Taylor Mali was up next, and began his electrifying set with a quieter poem that snuck up, building drama, as Taylor's poems are wont to do—"How Falling in Love is Like Having a Dog" is the kind of poem that seems like a simple conceit at first, grows into an expansive lyric space, and then ends with an emotional climax, one that feels as triumphant for the audience as it does for the reader. Taylor has a background in acting and his reading style shows it— he's confident, brash, dynamic and highly entertaining. According to Ofer Ziv’s intro, the New York Times called Taylor a "ranting comic showman and literary provocateur." He certainly gets the crowd going, and even adds a few to it— when Taylor was reading his paean for teachers which he calls "The Miracle Workers," several passers-by stopped and gawked, and I eve caught a few of them doubled-over, clutching their guts with glee. Taylor really nailed the awkward pride of students in this one, as well as the necessity for teachers to be able to invent their own logic in order to maintain the delicate balance of respect and entertainment that teachers must need command if they are to do their jobs well. At one point he marched into the audience and took hold of a slender strawberry-blonde (who turned out to be Mrs. Marie-Elizabeth Mali), as though she were the sole recipient of Taylor's passionate educational evangelism. It had its effect. The audience (including the passersby) were clearly wondering what he would do next. He ended with a poem called "On Girls Lending Pens," a ballad-style poem that echoed an earlier one of his pieces ("Boddhisatva," a tale about a three-legged dog), which was funny and touching, bringing to mind the Australian poet Banjo Patterson or even Shel Silverstein. There is a long tradition for this kind of work, and Taylor does it justice while contemporizing it and making it pertinent to New York.
Patricia Smith, arguably one of the most successful poets to emerge from the slam scene— her 2008 collection, Blood Dazzler, was a finalist for the National Book Award, and she's also won the National Poetry Series. Patricia began by noting the 50th Anniversary of Motown, and then proceeded to read from a long piece that alternated between the voice of her mother, Annie, and her father, Otis (an amateur blues singer). This was really a treat. Patricia is a great performer, her ear for dialogue is pitch-perfect and her sense of drama and reveal are outstanding. This was a reading I wanted to last for quite a bit longer. Hula hoopers glowed in the orange setting sun as Patricia transfixed her audience with the sad, gritty tale of Annie and Otis, a love you somehow know is doomed from the beginning. The orange, incredible light striking the passersby and busses of 42nd Street colored the whole scene in a cinematic glow. It was the golden hour, undoubtedly, a strange bedfellow to the dank scenes Patricia described of cramped apartment living, but maybe a little closer to the kind of light you might find streaming in the window of one of her father's bars. The piece went on extensively, tenderly evoking the way two people bring about in themselves the kind of faith that's necessary to carry on and keep a life going. From what I could glean from Patricia after the reading, this long piece is part of a "memoir in verse" that she's currently working on— look out for a forthcoming book— I'm sure this will land with a publisher soon enough, and whoever's smart enough to snap it up will be glad they did. A shorter poem in a similar vein was titled, "I Should Have Been Jimmy Savannah," a nod toward the flashy name her father tried to give her, only to be steamrolled by Patricia's sensible, proper mother. In this poem, Patricia relates the wild name with the wilder women haunting the bars of Chicago, and projected that sense of sexuality and danger onto the young self she could have been if her father had won the battle of names—if she had been named Jimmy Savannah, she supposed, she may have wound up " a slick whisperer with a switchblade in my shoe." This was one amid a myriad list of evocative, well-cut shapes Patricia doled out for herself, a stack of seductive might-have-beens, as one does, when one wonders, "what if?" Patricia ended her reading with a remarkable poem inspired by her mother telling her she was taking English lessons. In this piece, Patricia carefully laid out the highly emotional complexities of the Great Migration of the 1950s, the shame and pride associated with assimilation, the sadness with which one's place of origin is erased, the heartbreaking pride with which a daughter regards a self her mother has cast off. Patricia's book, Blood Dazzler, is being adapted for the dance stage by choreographer Paloma McGregor, (and directed by Paloma's sister, Ms Patricia McGregor). Look out for that arriving on the Harlem Stage with members of the Urban Bush Women dance company.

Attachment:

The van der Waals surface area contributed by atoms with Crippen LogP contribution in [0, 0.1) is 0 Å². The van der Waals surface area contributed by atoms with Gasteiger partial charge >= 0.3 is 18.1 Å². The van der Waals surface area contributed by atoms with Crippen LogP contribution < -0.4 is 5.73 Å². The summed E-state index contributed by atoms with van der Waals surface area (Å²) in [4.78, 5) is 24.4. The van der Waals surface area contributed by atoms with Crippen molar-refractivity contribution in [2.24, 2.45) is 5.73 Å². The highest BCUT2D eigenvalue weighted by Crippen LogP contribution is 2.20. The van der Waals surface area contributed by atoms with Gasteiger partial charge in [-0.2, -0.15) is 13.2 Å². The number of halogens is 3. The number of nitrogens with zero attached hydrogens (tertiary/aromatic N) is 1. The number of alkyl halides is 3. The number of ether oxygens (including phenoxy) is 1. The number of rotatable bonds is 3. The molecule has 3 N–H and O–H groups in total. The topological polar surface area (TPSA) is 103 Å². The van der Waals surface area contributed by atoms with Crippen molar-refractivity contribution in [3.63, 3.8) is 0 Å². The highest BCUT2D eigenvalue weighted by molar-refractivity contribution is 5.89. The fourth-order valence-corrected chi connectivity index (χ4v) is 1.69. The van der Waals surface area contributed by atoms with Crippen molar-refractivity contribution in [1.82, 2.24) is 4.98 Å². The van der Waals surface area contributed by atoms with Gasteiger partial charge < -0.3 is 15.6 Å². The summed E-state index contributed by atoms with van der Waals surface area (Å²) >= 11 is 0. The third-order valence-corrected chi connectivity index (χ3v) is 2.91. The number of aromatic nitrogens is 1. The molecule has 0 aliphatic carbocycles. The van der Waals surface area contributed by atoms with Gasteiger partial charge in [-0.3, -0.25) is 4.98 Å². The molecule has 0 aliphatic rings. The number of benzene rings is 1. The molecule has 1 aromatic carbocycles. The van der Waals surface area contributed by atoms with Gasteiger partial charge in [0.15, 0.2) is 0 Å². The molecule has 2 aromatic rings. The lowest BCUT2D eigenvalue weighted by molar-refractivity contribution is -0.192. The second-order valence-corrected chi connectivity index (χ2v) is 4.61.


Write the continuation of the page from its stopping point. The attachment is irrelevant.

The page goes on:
The reading last night was, in a word, electric. These poets know how to hold your attention, and they're good enough not to settle for mere seduction—last night we saw something genuine emerge, something that matters. Go buy their books and see for yourself.
Mary Austin Speaker (www.maryaustinspeaker.com) is the author of the recent chapbook, Abandoning the Firmament, (Menagerie Editions 2009). She is co-curator and founder of Triptych Readings (www.triptychreadings.com) in NYC, poet laureate of F.E.A.S.T. (www.feastinbklyn.org), and works as an art director for Ecco, an imprint of HarperCollins Publishers. Her poems can be found in recent or upcoming issues of Iowa Review, Boston Review, Gray Tape, H_NGM_N, New Orleans Review, and elsewhere. In previous iterations, she was poetry editor of Indiana Review, co-curator of Readings Between A&B, and taught creative writing at Indiana University. She loves westerns and astronaut paraphernalia.